It’s a cost that many of those in other spheres of interest have been prepared to make for a number of years.

Membership fees vary greatly with different sports, leisure activities (National Trust membership will cost you £6.00 a month - and they have 5.6 million members) and social activism (the Women’s Institute has around 15,300 members and cost £43.00 a year), but so do the benefits that come with them - from insurance coverage to discounts on equipment and entry fees to sanctioned competitions and events.

There are discounts and special offers for certain age groups, students, pensioners, and families.

Democratically monetise

The key to them all however is that by being a member you have a say in the way things are run and where your money is spent.

So how would you democratically monetise the brass band movement?

One potential answer is to replace the outdated concept of player registration as a form of contest governance, and instead use it as a universal membership database.  

One potential answer is to replace the outdated concept of player registration as a form of contest governance, and instead use it as a universal membership database.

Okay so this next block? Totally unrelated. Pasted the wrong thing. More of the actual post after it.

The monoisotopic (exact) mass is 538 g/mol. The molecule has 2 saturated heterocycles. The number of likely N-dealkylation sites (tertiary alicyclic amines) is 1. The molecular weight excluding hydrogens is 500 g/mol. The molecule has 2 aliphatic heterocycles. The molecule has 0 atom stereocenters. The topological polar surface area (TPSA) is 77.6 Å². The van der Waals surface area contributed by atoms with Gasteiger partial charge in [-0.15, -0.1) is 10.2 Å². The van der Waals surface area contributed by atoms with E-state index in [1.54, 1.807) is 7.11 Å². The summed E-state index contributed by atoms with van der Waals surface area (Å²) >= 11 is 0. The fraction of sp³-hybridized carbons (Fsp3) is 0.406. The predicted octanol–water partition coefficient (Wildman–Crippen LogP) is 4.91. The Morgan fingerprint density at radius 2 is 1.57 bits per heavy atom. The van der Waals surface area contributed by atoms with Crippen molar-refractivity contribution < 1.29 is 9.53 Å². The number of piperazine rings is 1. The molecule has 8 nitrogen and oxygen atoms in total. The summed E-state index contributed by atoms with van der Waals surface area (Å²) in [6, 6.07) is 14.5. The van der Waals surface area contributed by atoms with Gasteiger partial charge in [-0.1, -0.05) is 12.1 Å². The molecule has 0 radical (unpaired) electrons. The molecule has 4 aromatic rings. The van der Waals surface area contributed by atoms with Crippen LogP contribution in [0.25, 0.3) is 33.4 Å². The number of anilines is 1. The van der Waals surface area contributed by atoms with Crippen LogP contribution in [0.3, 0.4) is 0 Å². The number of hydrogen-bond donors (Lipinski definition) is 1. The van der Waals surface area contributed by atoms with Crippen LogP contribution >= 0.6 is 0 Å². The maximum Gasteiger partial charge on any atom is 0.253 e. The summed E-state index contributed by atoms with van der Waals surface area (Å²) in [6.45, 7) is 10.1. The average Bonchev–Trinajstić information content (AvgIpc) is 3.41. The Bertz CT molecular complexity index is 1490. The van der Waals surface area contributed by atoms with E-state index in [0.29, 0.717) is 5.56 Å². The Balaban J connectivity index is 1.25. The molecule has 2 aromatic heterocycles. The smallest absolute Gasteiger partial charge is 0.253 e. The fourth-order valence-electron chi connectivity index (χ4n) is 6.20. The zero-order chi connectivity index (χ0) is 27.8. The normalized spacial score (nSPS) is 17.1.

Even with rough figures to work from – 500 bands (those taking part in the 2020 Regional Championships) each with approximately 30 players in their ranks, that would equate to roughly 15,000 potential members. 

And if the membership fee is set at £2.00 per month, that would equate to around £360,000 a year.  

Each member would register their association with the band of their choice, and further revenue could be generated through an amended transfer system – each player allowed perhaps 2 or 3 transfers per year.   

Pay for it

Let’s be clear though - you will need to pay a commercial company to run it, although the decisions to how its funds are used should lie with an elected executive body comprising one representative from each of the current six English ‘regions’ plus Scotland, Wales and Northern Ireland with a CEO, Secretary and Treasurer – each for a four year term.  

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Every vote will count...